Matilda

Carrie meets Malcolm in the Middle in this 1996 Roald Dahl adaptation.

Danny DeVito directs this tale of a telekinetic Lisa Simpson (Mara Wilson) with the same heightened physicality displayed in The War of the Roses, moving the action from Buckinghamshire to California (apparently Americans can buy jars of premixed PB&J!), making the domestic scenes feel brilliantly like a sitcom directed by John Waters.

DeVito (who hilariously plays Matilda’s crooked father and, somewhat confusingly, narrates the movie out of character) understands the source material, filling the kids film with Dahl’s pro-book, anti-TV agenda and grotesque adult characters: Pam Ferris puts the SS in Miss Trunchbull, the disciplinarian headteacher of a severely understaffed school (I blame the council) who openly hates children. “I’m glad I never was one!”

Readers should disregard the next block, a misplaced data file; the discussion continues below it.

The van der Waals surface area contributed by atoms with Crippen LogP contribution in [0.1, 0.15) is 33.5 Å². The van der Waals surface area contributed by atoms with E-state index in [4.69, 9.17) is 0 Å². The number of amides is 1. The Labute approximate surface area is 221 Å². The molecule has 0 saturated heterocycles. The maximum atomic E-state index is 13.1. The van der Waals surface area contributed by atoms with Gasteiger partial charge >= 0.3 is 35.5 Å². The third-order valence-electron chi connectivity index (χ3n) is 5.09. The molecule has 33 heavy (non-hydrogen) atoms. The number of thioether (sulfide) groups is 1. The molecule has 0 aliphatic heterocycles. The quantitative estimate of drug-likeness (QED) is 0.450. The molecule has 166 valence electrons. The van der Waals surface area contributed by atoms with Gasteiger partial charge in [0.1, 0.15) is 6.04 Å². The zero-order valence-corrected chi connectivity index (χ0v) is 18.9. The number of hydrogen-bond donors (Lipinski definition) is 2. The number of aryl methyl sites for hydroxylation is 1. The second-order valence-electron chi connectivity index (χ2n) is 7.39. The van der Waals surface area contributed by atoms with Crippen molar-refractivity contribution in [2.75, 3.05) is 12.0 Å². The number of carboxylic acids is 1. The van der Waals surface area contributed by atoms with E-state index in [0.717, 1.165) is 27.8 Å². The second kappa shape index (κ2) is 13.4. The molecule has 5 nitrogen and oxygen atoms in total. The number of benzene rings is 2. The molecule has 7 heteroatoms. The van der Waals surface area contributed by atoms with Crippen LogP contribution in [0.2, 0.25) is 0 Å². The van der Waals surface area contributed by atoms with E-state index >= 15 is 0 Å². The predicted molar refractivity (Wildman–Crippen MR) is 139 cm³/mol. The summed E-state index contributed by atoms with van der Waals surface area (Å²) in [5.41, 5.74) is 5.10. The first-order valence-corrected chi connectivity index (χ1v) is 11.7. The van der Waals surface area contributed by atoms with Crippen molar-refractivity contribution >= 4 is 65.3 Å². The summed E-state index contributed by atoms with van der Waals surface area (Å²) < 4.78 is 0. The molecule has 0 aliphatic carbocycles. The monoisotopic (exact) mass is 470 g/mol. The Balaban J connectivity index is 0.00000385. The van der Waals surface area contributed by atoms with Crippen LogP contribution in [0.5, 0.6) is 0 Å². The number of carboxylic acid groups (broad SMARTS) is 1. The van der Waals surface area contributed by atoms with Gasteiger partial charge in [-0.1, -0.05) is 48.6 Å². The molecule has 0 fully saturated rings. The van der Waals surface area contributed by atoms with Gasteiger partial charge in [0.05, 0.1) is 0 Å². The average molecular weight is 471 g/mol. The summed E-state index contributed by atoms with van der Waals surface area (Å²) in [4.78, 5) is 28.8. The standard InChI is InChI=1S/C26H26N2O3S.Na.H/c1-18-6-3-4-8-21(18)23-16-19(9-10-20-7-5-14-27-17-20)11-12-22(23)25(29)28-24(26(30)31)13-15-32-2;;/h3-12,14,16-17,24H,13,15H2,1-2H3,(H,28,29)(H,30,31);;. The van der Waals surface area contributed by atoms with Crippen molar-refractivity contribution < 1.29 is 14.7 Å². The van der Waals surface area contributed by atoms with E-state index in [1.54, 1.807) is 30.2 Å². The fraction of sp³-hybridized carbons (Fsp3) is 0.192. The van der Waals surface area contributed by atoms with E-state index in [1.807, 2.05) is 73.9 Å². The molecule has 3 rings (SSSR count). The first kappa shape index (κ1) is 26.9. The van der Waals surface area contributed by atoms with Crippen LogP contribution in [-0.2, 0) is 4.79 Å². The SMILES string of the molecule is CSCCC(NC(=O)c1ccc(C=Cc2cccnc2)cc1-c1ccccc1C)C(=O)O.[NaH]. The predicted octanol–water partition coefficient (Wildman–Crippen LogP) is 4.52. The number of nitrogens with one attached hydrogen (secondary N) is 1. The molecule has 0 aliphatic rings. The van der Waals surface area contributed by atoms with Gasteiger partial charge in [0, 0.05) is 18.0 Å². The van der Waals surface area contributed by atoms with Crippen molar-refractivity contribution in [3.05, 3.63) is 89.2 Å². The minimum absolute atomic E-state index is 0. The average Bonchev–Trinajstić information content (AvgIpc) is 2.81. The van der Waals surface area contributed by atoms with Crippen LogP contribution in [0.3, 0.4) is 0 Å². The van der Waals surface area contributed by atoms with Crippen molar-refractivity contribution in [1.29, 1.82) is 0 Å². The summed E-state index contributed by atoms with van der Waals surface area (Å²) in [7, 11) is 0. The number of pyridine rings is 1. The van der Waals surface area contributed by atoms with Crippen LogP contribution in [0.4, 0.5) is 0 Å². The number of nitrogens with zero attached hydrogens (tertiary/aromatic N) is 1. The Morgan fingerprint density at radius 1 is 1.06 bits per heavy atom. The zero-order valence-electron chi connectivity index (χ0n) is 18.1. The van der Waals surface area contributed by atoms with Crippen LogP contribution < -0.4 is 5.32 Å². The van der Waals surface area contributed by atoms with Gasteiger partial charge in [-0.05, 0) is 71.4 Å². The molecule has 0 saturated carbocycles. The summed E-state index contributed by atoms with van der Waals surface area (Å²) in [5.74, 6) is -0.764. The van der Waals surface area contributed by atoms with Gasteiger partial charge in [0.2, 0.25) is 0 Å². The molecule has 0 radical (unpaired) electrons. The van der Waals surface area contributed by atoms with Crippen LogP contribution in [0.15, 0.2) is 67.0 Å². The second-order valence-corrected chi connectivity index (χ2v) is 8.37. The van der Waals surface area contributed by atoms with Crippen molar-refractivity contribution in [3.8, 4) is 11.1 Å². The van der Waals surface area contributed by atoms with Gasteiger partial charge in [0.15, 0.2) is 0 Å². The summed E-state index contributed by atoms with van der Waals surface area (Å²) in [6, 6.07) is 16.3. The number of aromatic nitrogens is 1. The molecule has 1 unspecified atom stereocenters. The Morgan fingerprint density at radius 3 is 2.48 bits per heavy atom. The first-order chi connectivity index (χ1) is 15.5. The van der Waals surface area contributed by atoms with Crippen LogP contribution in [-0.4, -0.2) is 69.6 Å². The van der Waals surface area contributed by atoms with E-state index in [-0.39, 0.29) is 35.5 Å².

The opposite is true of Miss Honey (Embeth Davidtz) who makes no secret of her desire to take Matilda as her own, possibly as a result of Davidtz’s poor performance. This renders the scenes between Matilda and Miss Honey the movie’s weakest elements, unlikely to be remembered after the feeble final montage has rolled.

It’s the Trunchbull torture sequences that find the film at its funny, spirited best, particularly the cake and pigtails moments whose special effects hold up nicely. All of which makes Matilda a Roald Dahl adaptation to rival Primus and the Chocolate Factory, and an advert for child neglect par excellence.

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